Location: 24 Grafton Common
Coordinates: 42°12’23.9″N 71°41’06.4″W
Date dedicated: October 13, 1867
Architect/contractor/sculptor: Patrick Nugent, stone cutter of Worcester, design and manufacture
Number of names: 59 men who died in the war
The Grafton monument committee voted to erect a memorial near the town hall at a maximum cost of $4,000. Made from Italian marble, it was designed and built by Patrick Nugent of Worcester who spent twice that amount but covered the excess at his own expense. Approximately 360 men from Grafton served in the war. The memorial honors the 59 who died. Men from Grafton made up a company in the 15th Massachusetts Infantry and another in the 51st Massachusetts.
Eleven of those listed on the monument died in the Battle of Antietam. They were members of the 15th Massachusetts which made up part of an assault on the Confederate left flank near the Dunker Church on that September day in 1862. Initially, they pushed the Confederates back to the West Woods but went too far and their division was soon nearly surrounded. To make matters worse, to their rear, a Union regiment in confusion fired into their backs. In less than 20 minutes more than half of the men of the 15th Massachusetts were killed or wounded. To a small mill town like Grafton, a death toll of eleven in a single day must have been a stunning loss to the community.
Rev. George S. Ball gave the dedication oration. He had served as chaplain of the 21st Massachusetts Infantry and was much beloved by the regiment. Later, he was the driving force behind the monument in Upton, his home town. Further biographical information on Rev. Ball can be found on the Upton page. Massachusett Governor Alexander Bullock gave remarks at the dedication as well as Maj. Gen. Charles Devens of Worcester who, as a colonel at the beginning of the war, commanded the 15th Massachusetts in which so many Grafton men served. His remarks were received with special enthusiasm, probably partly due to this fact but also due to their particular eloquence.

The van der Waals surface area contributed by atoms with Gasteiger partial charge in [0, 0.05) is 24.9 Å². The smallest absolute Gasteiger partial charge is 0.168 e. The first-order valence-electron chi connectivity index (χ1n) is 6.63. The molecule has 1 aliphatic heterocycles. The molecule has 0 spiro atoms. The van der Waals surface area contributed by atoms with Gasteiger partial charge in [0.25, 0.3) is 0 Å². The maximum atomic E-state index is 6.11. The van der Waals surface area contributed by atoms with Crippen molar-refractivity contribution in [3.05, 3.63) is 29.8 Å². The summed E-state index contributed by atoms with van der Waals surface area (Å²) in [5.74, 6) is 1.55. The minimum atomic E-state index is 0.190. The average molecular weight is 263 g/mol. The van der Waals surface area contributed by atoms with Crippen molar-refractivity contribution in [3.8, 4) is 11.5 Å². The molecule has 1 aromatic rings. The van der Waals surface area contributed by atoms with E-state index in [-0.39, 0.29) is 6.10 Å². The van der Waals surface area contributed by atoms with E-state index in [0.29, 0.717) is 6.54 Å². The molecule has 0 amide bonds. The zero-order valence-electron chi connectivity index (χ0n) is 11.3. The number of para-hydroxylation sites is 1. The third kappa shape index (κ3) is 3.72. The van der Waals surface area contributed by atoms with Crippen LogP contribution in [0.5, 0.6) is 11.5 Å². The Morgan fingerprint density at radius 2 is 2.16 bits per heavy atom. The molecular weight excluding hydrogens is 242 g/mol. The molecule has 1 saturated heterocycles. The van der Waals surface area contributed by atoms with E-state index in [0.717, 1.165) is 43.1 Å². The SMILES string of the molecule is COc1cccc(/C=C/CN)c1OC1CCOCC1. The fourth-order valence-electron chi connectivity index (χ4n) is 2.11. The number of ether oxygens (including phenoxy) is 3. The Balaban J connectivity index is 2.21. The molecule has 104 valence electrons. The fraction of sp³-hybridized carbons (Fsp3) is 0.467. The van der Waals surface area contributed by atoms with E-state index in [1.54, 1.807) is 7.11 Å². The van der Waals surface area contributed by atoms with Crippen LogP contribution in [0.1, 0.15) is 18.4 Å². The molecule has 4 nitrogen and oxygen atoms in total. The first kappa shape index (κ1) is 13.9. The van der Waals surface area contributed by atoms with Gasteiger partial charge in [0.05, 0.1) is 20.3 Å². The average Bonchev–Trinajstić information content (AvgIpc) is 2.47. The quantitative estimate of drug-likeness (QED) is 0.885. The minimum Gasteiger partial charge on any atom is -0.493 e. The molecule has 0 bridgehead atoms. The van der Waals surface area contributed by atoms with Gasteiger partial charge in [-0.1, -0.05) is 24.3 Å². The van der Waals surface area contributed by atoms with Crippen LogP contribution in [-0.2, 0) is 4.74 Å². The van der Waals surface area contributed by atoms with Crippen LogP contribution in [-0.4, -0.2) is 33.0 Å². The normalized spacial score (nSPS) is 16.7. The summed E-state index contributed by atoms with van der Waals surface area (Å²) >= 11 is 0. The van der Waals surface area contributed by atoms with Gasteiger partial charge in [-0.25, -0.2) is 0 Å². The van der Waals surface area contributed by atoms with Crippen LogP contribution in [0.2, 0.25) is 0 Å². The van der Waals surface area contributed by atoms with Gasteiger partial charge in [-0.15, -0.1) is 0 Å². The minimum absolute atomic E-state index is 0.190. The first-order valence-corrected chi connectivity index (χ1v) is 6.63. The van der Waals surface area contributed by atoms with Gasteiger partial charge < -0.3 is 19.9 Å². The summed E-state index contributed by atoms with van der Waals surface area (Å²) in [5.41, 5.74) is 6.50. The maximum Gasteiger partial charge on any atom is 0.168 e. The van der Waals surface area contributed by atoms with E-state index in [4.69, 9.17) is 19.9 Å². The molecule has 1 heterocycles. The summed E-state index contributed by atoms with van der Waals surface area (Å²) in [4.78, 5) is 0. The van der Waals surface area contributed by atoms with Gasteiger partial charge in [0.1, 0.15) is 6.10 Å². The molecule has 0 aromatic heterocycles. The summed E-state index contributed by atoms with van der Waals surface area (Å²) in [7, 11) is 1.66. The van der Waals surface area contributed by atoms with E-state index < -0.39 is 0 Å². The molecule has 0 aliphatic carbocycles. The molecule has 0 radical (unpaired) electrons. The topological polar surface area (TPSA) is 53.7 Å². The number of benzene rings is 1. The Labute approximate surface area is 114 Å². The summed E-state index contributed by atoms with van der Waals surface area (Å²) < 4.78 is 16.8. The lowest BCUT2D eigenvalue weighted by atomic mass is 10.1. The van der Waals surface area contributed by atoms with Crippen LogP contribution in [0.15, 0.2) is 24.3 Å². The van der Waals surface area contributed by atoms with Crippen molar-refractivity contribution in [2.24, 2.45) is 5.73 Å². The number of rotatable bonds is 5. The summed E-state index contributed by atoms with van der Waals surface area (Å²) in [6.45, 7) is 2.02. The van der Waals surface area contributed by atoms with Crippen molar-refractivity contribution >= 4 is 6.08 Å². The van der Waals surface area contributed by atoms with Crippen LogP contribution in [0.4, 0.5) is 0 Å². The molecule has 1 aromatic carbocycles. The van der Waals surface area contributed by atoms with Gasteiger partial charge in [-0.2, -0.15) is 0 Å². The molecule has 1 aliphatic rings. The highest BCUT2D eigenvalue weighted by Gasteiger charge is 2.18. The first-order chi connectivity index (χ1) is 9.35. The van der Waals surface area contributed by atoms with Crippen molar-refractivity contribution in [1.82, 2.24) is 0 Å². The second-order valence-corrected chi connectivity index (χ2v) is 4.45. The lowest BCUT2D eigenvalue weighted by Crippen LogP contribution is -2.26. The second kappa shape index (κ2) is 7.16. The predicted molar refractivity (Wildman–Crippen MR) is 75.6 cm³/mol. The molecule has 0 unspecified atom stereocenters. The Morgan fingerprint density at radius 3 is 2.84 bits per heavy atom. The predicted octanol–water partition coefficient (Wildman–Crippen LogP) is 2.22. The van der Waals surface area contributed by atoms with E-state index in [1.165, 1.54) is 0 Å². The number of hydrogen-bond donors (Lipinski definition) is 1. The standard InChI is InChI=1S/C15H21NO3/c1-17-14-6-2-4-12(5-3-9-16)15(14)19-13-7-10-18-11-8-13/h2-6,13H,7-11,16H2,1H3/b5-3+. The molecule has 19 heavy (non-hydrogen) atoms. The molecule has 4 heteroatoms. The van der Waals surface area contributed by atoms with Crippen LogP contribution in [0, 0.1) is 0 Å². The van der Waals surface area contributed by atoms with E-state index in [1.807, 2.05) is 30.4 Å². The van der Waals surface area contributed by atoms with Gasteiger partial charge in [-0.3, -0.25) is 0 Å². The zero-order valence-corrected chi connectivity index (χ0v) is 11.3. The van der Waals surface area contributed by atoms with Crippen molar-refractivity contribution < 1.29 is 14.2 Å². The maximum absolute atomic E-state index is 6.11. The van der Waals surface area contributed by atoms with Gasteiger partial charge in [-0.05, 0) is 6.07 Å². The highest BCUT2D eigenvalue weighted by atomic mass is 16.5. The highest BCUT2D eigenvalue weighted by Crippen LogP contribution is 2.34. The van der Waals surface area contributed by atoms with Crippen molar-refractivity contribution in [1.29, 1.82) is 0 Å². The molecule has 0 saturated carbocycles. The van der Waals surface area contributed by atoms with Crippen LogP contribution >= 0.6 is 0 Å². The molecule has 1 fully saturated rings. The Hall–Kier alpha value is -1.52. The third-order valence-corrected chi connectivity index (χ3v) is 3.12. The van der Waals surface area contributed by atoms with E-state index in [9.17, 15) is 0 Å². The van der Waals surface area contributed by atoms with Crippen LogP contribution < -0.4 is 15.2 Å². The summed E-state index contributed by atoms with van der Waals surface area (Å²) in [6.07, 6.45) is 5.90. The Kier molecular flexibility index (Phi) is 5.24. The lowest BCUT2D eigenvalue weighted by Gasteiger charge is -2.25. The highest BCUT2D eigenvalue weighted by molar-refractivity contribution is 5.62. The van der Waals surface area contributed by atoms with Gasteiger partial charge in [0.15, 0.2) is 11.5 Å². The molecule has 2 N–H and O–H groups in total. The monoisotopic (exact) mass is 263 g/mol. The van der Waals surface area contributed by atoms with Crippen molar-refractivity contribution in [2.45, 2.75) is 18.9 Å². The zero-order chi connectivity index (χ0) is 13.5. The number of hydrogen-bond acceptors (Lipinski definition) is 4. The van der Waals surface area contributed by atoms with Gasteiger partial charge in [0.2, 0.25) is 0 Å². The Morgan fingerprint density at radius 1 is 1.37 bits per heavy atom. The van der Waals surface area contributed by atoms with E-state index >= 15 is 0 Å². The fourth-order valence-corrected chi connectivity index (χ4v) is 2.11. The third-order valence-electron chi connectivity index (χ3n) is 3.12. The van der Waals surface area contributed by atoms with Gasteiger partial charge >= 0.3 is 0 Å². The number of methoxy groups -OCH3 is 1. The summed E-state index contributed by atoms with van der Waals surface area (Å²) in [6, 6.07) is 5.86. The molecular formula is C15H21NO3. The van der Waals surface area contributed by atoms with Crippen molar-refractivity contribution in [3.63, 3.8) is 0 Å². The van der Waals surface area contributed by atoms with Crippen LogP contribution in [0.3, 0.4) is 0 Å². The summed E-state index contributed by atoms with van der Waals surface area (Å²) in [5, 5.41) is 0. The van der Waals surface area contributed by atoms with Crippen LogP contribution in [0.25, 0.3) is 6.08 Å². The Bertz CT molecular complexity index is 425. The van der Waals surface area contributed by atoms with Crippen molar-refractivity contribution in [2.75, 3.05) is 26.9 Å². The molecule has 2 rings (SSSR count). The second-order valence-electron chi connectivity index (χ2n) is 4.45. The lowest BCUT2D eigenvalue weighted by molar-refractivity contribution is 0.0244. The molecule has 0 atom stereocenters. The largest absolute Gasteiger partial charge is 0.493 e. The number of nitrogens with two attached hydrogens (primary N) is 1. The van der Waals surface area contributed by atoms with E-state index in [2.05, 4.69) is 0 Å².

Devens echoed Abraham Lincoln’s Gettysburg Address (at that early stage the address was not commonly referenced) saying that while those gathered consecrated the dead, they “must consecrate themselves” to the work the dead had left them to complete:
The American soldier has left to the statesman a task not easily completed; such monuments as this cannot be too frequent, but a nobler one–noble as the heart can design or the hand of man can make, shall rise when through the wide eleven states of the rebellion, manhood and labor shall be equal, when the dark skin of the freedman and the lighter tint of the Anglo-Saxon shall have equal rights, when peace and order shall hold their gentle sway.
Devens was in a unique position to understand that work, having served as military commander of the district of Charleston, South Carolina. From 1865-1866 he worked to further the efforts of the Freedman’s Bureau in his district. He was also in a unique position to understand the unfinished nature of that work.
 Alfred S. Roe, Monuments, Tablets and Other Memorials Erected in Massachusetts to Commemorate the Service of Her Sons in the War of the Rebellion, 1861-1865, (Boston: Wright & Potter Print. Co., State printers, 1910), 56.
 “Grafton Soldiers Monument, Dedicatory Services,” Massachusetts Spy, Oct 18, 1867, 1.